• 1.41 Which of these describe physical and which describe chemical properties? (a) Iron has a tendency to rust. (b) Rainwater in industrialized regions tends to be acidic. (c) Hemoglobin molecules have a red color. (d) When a glass of water is left out in the sun, the water gradually disappears. (e) Carbon dioxide in air is converted to more complex molecules by plants during photosynthesis.

  • 1.42 In 2004 about 87.0 billion pounds of sulfuric acid were produced in the United States. Convert this quantity to tons.

    Answer

  • 1.43 Suppose that a new temperature scale has been devised on which the melting point of ethanol (−117.3°C) and the boiling point of ethanol (78.3°C) are taken as 0°S and 100°S, respectively, where S is the symbol for the new temperature scale. Derive an equation relating a reading on this scale to a reading on the Celsius scale. What would this thermometer read at 25°C?

  • 1.44 In the determination of the density of a rectangular metal bar, a student made the following measurements: length, 8.53 cm; width, 2.4 cm; height, 1.0 cm; mass, 52.7064 g. Calculate the density of the metal to the correct number of significant figures.

    Answer

  • 1.45 Calculate the mass of each of these: (a) a sphere of gold of radius 10.0 cm [the volume of a sphere of radius r is ; the density of gold = 19.3 g/cm3], (b) a cube of platinum of edge length 0.040 mm (the density of platinum = 21.4 g/cm3), (c) 50.0 mL of ethanol (the density of ethanol = 0.798 g/mL).

  • 1.46 A cylindrical glass tube 12.7 cm in length is filled with mercury. The mass of mercury needed to fill the tube is found to be 105.5 g. Calculate the inner diameter of the tube. (The density of mercury = 13.6 g/mL.)

    Answer

  • 1.47 This procedure was carried out to determine the volume of a flask. The flask was weighed dry and then filled with water. If the masses of the empty flask and the filled flask were 56.12 g and 87.39 g, respectively, and the density of water is 0.9976 g/cm3, calculate the volume of the flask in cubic centimeters.

  • 1.48 A silver (Ag) object weighing 194.3 g is placed in a graduated cylinder containing 242.0 mL of water. The volume of water now reads 260.5 mL. From these data calculate the density of silver.

    Answer

  • 1.49 The experiment described in Problem 1.48 is a crude but convenient way to determine the density of some solids. Describe a similar experiment that would enable you to measure the density of ice. Specifically, what would be the requirements for the liquid used in your experiment?

  • 1.50 The speed of sound in air at room temperature is about 343 m/s. Calculate this speed in miles per hour (mph).

    Answer

  • 1.51 The medicinal thermometer commonly used in homes can be read to ±0.1°F, whereas those in the doctor's office may be accurate to ±0.1°C. In degrees Celsius, express the percent error expected from each of these thermometers in measuring a person's body temperature of 38.9°C.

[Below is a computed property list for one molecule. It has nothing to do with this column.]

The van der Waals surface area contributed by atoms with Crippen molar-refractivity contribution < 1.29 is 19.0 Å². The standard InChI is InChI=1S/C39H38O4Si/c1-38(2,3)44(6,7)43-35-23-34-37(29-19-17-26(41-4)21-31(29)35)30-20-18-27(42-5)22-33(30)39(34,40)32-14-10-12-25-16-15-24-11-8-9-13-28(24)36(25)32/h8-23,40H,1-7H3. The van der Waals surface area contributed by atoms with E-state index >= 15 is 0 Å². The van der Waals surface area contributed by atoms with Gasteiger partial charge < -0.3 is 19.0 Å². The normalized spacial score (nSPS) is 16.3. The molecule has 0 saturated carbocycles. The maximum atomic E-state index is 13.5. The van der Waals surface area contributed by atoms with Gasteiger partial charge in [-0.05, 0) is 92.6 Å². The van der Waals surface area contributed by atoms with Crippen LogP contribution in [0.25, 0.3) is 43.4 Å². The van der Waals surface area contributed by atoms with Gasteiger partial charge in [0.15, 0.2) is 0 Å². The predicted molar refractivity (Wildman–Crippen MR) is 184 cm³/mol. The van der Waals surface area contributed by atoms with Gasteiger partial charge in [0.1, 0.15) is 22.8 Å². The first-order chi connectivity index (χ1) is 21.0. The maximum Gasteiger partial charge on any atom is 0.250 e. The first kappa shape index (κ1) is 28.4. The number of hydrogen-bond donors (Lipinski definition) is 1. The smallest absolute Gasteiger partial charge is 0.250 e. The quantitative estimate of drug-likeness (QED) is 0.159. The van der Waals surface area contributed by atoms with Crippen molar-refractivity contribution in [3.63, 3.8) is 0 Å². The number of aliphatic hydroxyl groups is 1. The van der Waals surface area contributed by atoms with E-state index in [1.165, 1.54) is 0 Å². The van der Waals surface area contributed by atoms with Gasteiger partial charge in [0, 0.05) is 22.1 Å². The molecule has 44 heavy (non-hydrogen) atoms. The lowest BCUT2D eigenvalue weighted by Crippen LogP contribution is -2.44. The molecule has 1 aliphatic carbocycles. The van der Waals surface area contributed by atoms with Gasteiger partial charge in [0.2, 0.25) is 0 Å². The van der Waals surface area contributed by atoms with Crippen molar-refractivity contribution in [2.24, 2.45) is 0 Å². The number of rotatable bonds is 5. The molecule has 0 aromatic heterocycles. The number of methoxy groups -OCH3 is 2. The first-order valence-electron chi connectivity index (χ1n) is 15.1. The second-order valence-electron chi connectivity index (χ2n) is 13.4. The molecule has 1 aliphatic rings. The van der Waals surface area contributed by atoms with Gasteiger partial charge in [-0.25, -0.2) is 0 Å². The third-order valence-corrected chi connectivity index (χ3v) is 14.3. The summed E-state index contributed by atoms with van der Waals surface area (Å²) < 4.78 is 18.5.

• 1.52 A thermometer gives a reading of 24.2°C ± 0.1°C. Calculate the temperature in degrees Fahrenheit. What is the uncertainty?

    Answer

  • 1.53 Vanillin (used to flavor vanilla ice cream and other foods) is the substance whose aroma the human nose detects in the smallest amount. The threshold limit is 2.0 × 10−11 g per liter of air. If the current price of 50 g of vanillin is $112, determine the cost to supply enough vanillin so that the aroma could be detectable in a large aircraft hangar of volume 5.0 × 107 ft3.

  • 1.54 A resting adult requires about 240 mL of pure oxygen/min and breathes about 12 times every minute. If inhaled air contains 20 percent oxygen by volume and exhaled air 16 percent, what is the volume of air per breath? (Assume that the volume of inhaled air is equal to that of exhaled air.)

    Answer

  • 1.55 The total volume of seawater is 1.5 × 1021 L. Assume that seawater contains 3.1 percent sodium chloride by mass and that its density is 1.03 g/mL. Calculate the total mass of sodium chloride in kilograms and in tons. (1 ton = 2000 lb; 1 lb = 453.6 g.)

  • 1.56 Magnesium (Mg) is a valuable metal used in alloys, in batteries, and in chemical synthesis. It is obtained mostly from seawater, which contains about 1.3 g of Mg for every kilogram of seawater. Calculate the volume of seawater (in liters) needed to extract 8.0 × 104 tons of Mg, which is roughly the annual production in the United States. (Density of seawater = 1.03 g/mL.)

    Answer

  • Page 26
  • 1.57 A student is given a crucible and asked to prove whether it is made of pure platinum. She first weighs the crucible in air and then weighs it suspended in water (density = 0.9986 g/cm3). The readings are 860.2 g and 820.2 g, respectively. Given that the density of platinum is 21.45 g/cm3, what should her conclusion be based on these measurements? (Hint: An object suspended in a fluid is buoyed up by the mass of the fluid displaced by the object. Neglect the buoyancy of air.)

  • 1.58 At what temperature does the numerical reading on a Celsius thermometer equal that on a Fahrenheit thermometer?

    Answer